PipeChat Digest #5311 - Tuesday, May 3, 2005
 
Re:Something Special: Colleges and Universities with Organ
  by <RMB10@aol.com>
Eastern European organ culture (was "...Belarus")
  by "Stephen Roberts" <sroberts01@snet.net>
Re: Eastern European organ culture
  by "Colin Mitchell" <cmys13085@yahoo.co.uk>
Re: Eastern European organ culture
  by "John L. Speller" <jlspeller@swbell.net>
Call for tune suggestions
  by "Millie & David Kenney" <kenn411@bellsouth.net>
colleges/universities
  by "Dr. Amy Fleming" <docamy@alltel.net>
Re: Eastern European organ culture
  by "Colin Mitchell" <cmys13085@yahoo.co.uk>
Re: colleges/universities
  by "Shirley" <pnst.shirley@verizon.net>
organ study at university level
  by "Randy Terry" <randy@peacham.homeip.net>
Re: Colleges/Universities
  by "Desiree'" <nicemusica@yahoo.com>
Re: organ study at university level
  by "Desiree'" <nicemusica@yahoo.com>
re:Colleges/Universities
  by <RMB10@aol.com>
Re: colleges/universities
  by "Shelley Culver" <culverse@westminster.edu>
 

(back) Subject: Re:Something Special: Colleges and Universities with Organ From: <RMB10@aol.com> Date: Tue, 3 May 2005 07:16:33 EDT   Don't forget about Dr. James Moeser who is the Chancellor of the = University of North Carolina, Chapel Hill, was formerly the VP of Academic Affairs = and Provost of the University of South Carolina, and then the Chancellor of = then University of Nebraska before returning to the Carolinas. He was first a = concert organist and organ professor at the University of Kansas and worked his = way up the academic ladder, joining the faculty of Penn State, where he was the Dean of the College of Arts and Architecture. First and foremost, he is a = past president of the AGO. I don't know many non-professor types that can = claim that title.     Monty Bennett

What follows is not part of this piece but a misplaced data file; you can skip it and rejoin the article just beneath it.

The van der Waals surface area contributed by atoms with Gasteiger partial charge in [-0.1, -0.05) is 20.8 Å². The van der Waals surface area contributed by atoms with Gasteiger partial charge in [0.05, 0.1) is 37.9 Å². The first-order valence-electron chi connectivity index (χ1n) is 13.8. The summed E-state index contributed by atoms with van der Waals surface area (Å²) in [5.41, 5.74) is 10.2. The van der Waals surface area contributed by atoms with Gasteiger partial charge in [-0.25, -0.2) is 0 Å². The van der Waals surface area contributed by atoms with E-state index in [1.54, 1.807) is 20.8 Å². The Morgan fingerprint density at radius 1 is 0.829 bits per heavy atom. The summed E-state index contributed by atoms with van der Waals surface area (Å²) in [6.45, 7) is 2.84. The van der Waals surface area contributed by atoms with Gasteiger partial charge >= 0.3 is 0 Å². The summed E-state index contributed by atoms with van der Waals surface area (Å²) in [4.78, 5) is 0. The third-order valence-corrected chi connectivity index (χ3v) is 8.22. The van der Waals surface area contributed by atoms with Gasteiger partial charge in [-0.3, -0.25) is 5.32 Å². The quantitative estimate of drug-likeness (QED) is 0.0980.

(back) Subject: Eastern European organ culture (was "...Belarus") From: "Stephen Roberts" <sroberts01@snet.net> Date: Tue, 3 May 2005 04:42:16 -0700 (PDT)   Dear List Friends: Thanks to Colin and Amy for their kind compliments concerning my posting = about my tour of Belarus. Colin posed several questions, and I will try = to answer them briefly. The "Toccata" of Mushel is indeed part of a larger work, "Uzbek Suite". = The suite consists of a beautiful "Aria", the well-known Toccata, and a = fugue. Mushel was known as a counterpoint expert in Soviet times. He = taught at the conservatory in Tashkent, hence the "Uzbek" title. The = suite is based on folk melodies of Uzbekistan. C.F Peters publishes an = anthology of works by Soviet composers that contains the Aria and Toccata = (in its original form, not the somewhat altered version published in the = Oxford anthology), but the concluding Fugue is omitted in the Peters = edition. The work was published by a Soviet publishing house, but I do = not believe that it is still in print. The libraries of most = conservatories in countries of the former Soviet Union have copies of the = suite. I have a photocopy of the fugue that I just obtained while in = Belarus, but that's all. I have never been able to find a complete copy = of Mushel's "Uzbek Suite" in seven trips to Russia and the other former Soviet countries. As for the organ landscape of Hungary, it was as one might expect = virtually identical to that of Austria before 1918, because Hungary was = the other half of the dual monarchy of Austria-Hungary. I have visited = Hungary a couple of times, but both visits were over 30 years ago. I can = tell you that there are several Hungarian organ building firms, and I have = a CD recorded on a locally made organ. There are very fine organ classes = at the largest conservatories and music schools in Hungary, and they are = producing some superb players. Istvan Ruppert, the organ professor in = Budapest and in Gyor (sorry for the missing diacritical) is a good friend = of mine, as well as of Joe Routon, another member of the organ e-lists. = Istvan is a great guy, and a very fine musician. There are other = excellent organ teachers in Hungary, too, so I am told. I hope to get = there again one of these days. Latvia has one of the most interesting organ landscapes of all Eastern = European countries. Latvians are most Lutherans, and the big Lutheran = churches and Cathedrals there have some very great organs, indeed. The = Riga (not "Rieger" as Colin wrote; I'm sure that must have been a slip of = the finger) Cathedral is home to one of the greatest surviving German = romantic organs: the great Walcker organ of 1883. The Walcker is one of = the largest mechanical action organs in the world; it has about 120 stops = as I recall. It is one of the most exciting organs that I have ever = played; fellow list member, Agnes Armstrong, who has also played this = organ in recital, would heartily agree with that assessment, I'm sure. = Agnes and I have discussed this organ and the impression it made on us = many times. Alas, as I have been told, the Riga Dom is closed at the = moment; structural problems were discovered about a year ago, and it had = to be closed for safety reasons. Perhaps someone in this forum knows whether or not it has been re-opened. But the Riga Dom organ, despite its immense size and fame, is not the = largest mechanical action organ in Latvia. I believe that title must go = to the 1886 Barnim Gruneberg organ in Trinity Cathedral in Liepaja. I = played a recital in Liepaja over ten years ago; during Soviet times the = city was completely off limits to foreigners, as there was a very = important secret Soviet submarine base there. The Trinity Cathedral organ = is about 135 stops! It has some Barker assistance, but it is a real = knuckle-buster, I can tell you. It is in sore need of a restoration, = unless something has been done to it recently. As Agnes can attest, all of the Baltic countries have organ cultures, and = there are organs and organists there. This is still "terra incognita" to = most people outside those countries. There are some beautiful cities = there, interesting organs, and some very nice people, as I can personally = attest. They also need your tourist dollars, so if you're interested, = take a trip! It's one of the few places where the dollar still goes = pretty far, too, to those of us who live in the USA. Stephen Roberts Western CT State University, Danbury, CT USA